- On Thursday, President Trump arrived for a pre-election rally in Freeland, Michigan, departing from Air Force One for the 1969 song “Fortunete Son” by Creedence Clearwater Revival.
- John Fogerty, the musician who wrote the song, responded to Trump’s use of his song via a Facebook video on Friday.
- “This is a song I could write now, so it seems confusing to me, I would say that the president has chosen to use my song for his political rallies, and in fact it seems that he is probably the happy son,” Fogerti said.
- Other musicians – such as Neil Young and the family of the late Tom Petty – have criticized the use of their music at Trump-sponsored events.
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On Thursday, President Donald Trump led a campaign rally in Freeland, Michigan, and left Air Force One for the 1969 song “Fortunete Son” by Creedence Clearwater Revival.
The song targets wealthy and influential families who managed to get their sons out of the Vietnam War project.
John Fogerty, a rock musician who was a member of Creedence Clearwater Revival and wrote “Fortunete Son,” shared a video on Facebook on Friday about the use of the song from Trump’s campaign.
“Recently, the president has been using my song ‘Happy Son’ for his political rallies, which I find at least confusing,” Fogarty said in the video.
In his video, Fogerty also sheds light on the meaning behind the lyrics, which include:
“Some people are born with a silver spoon in their hand / Lord, they don’t help themselves, no” and “It’s not me, it’s not me / I’m not the son of a millionaire.”
“I wrote the song in 1969 at the height of the Vietnam War,” Fogerty said. “By the time I wrote the song, I was already composed and had served in the military. And I’ve been a lifelong supporter of our boys and girls in the military, probably because of that experience, of course.”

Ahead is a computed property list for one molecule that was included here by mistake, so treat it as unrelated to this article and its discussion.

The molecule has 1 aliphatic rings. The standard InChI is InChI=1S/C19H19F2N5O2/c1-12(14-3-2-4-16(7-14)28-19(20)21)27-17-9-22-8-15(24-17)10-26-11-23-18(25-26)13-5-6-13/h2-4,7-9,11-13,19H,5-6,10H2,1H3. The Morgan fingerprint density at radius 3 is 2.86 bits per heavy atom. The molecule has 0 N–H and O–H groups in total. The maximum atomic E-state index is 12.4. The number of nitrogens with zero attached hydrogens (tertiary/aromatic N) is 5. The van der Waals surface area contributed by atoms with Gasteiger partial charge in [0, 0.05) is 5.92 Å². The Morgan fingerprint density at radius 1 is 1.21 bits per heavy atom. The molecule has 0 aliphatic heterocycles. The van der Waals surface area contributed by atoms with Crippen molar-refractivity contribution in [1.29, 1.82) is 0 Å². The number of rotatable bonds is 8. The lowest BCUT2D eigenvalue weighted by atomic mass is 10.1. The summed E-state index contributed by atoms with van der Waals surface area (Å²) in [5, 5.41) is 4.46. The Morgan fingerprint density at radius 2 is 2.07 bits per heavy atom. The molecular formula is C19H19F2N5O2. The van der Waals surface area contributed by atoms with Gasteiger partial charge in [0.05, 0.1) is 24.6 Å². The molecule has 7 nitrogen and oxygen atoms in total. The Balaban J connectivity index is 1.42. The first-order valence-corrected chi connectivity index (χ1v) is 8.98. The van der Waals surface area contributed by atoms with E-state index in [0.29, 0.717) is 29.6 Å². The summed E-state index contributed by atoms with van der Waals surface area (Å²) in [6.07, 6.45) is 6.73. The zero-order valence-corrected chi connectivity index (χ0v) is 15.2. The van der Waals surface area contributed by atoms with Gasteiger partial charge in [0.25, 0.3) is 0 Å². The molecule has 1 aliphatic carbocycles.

Fogerty went on to say in his video: “In those days we still had a project and something that upset me a lot was the fact that people with privileges, in other words, rich people or people in positions of power, could use that to to avoid military service and not be accepted into the army. I found it very upsetting that such a thing could happen, so I wrote Happy Son. “
He then noted the opening verses of the song: “Some people are born designed to wave the flag / Ooo, their red, white and blue / And when the band plays ‘Hello to the boss’ / Oo, they point the cannon at you. “
In her video, Fogerty compares the opening lines of “Happy Son” to Trump, using federal troops to remove protesters from a demonstration in Lafayette Square in Washington, D.C., so he can stand in front of St. John’s Church and hold a bible. for photo opportunity.
“This is a song I could write now, so I find it confusing, I would say that the president has chosen to use my song for his political rallies, but in fact it seems that he is probably the happy son,” Fogerty said. finishing the video.
Other musicians have responded or criticized the use of their songs in Trump’s campaigns
In June, the family of the late rock musician Tom Petty condemned the apparent use of his iconic song “I Won’t Back Back” at Trump’s campaign rally in Tulsa, Oklahoma.
Petty’s family tweeted that they had issued an order to end Trump’s campaign.
—Tom Petty (@tompetty) June 21, 2020
In July, singer Neil Young tweeted that “it’s not good” as his music was played at Trump’s Independence Day event in Mount Rushmore. Young’s songs “Rockin ‘in the Free World” and “Like a Hurricane” apparently sounded at the president’s event.
Since his first presidential campaign, Trump has prompted a number of other musicians to challenge their songs performed at his events, or issued statements urging Trump’s campaign not to use their music.
Gallery: Musicians who banned presidential candidates from using their songs (Entertainment Weekly)